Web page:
In a council report published in February this year – ahead of the Town Hall budget-setting and before the coronavirus lockdown – Taylor had warned that the council was already in a perilous position, with £1.5billion debt and just £10million in reserves.

Taylor’s written report to the scrutiny committee last night said, “At the time of writing this report, I as the Section 151 officer for Croydon Council cannot give full assurance that the council will be able to deliver a balanced budget in 2020-2021 or future years.” Our italics added for emphasis.

“This is… due to a number of different factors and financial pressures that have impacted the council since the start of the covid-19 pandemic in March 2020. I can confirm that the Executive Leadership Team and cabinet are working together supported by the work of the Financial Review Panel and external partners including MHCLG and CIPFA to manage the budget and balance it.

This work and the development of these plans at the current time mean that as per the CIPFA guidance, I have not had to issue a Section 114 notice.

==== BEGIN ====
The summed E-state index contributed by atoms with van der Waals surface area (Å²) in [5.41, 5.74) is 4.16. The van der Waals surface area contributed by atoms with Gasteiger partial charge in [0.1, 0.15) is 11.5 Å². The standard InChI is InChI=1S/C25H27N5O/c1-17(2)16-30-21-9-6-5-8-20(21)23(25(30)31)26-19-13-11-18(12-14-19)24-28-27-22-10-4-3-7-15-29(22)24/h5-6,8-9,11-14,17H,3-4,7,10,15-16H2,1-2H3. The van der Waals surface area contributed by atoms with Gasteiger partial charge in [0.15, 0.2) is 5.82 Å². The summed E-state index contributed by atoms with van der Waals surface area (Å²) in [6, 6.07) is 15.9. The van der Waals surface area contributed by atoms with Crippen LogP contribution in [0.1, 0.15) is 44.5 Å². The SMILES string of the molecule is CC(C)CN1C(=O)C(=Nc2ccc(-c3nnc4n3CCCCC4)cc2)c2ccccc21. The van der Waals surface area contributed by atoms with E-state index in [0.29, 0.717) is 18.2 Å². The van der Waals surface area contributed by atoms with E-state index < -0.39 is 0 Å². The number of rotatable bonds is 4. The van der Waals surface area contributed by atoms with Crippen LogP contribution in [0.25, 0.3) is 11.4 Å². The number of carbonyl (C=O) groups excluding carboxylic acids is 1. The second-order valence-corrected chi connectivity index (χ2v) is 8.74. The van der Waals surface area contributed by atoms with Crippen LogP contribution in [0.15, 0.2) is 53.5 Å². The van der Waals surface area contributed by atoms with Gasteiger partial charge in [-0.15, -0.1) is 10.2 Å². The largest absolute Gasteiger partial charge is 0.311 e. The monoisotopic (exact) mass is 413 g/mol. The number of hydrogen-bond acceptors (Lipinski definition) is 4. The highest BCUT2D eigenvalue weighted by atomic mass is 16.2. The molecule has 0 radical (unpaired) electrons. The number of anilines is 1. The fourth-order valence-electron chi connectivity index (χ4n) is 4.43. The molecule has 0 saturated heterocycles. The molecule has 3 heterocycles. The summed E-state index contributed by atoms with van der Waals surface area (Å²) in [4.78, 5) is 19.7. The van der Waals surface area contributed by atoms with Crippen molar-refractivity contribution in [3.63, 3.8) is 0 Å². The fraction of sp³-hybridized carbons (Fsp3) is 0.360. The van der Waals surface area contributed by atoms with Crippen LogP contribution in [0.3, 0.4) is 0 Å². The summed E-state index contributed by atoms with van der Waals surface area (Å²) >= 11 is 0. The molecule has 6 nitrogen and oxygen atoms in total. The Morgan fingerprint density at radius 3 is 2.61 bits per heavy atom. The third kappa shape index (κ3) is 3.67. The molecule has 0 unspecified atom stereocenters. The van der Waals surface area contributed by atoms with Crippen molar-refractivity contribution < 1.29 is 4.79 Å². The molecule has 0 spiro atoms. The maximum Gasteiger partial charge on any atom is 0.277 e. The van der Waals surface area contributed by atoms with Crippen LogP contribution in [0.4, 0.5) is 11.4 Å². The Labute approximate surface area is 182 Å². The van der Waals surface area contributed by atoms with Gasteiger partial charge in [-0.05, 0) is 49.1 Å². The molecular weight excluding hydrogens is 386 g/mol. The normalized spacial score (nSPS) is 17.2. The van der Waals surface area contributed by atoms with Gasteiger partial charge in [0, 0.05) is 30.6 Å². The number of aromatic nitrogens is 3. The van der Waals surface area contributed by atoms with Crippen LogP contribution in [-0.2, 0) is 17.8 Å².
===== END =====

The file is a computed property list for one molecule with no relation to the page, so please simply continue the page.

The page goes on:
“However, if at any time I do not feel that these plans are developing at the right pace or are actually not deliverable I will have no choice but to issue a Section 114 notice.”

WHERE THE COUNCIL JOB CUTS WILL FALL

Lisa Taylor’s report to scrutiny committee included this table with more detail on where the job cuts will fall – detail which had previously been withheld from most councillors

Inside Croydon first reported that the council was on the brink of going broke three months ago. In the past few days, BBC London television, Property Week, the Local Government Chronicle and even the Financial Times have followed up our reports.

Taylor and Councillor Simon Hall, the cabinet member for finance, had been summoned to the scrutiny committee after their reports last month were deemed “do not provide sufficient detailed information”.

Sean Fitzsimons, the Labour councillor who chairs the scrutiny committee, expressed some surprise that Taylor was the most senior council official to attend the meeting. In the absence – officially of annual leave – of chief executive Jo Negrini, Fitzsimons said, “I had expected to have a member of the executive team here today.”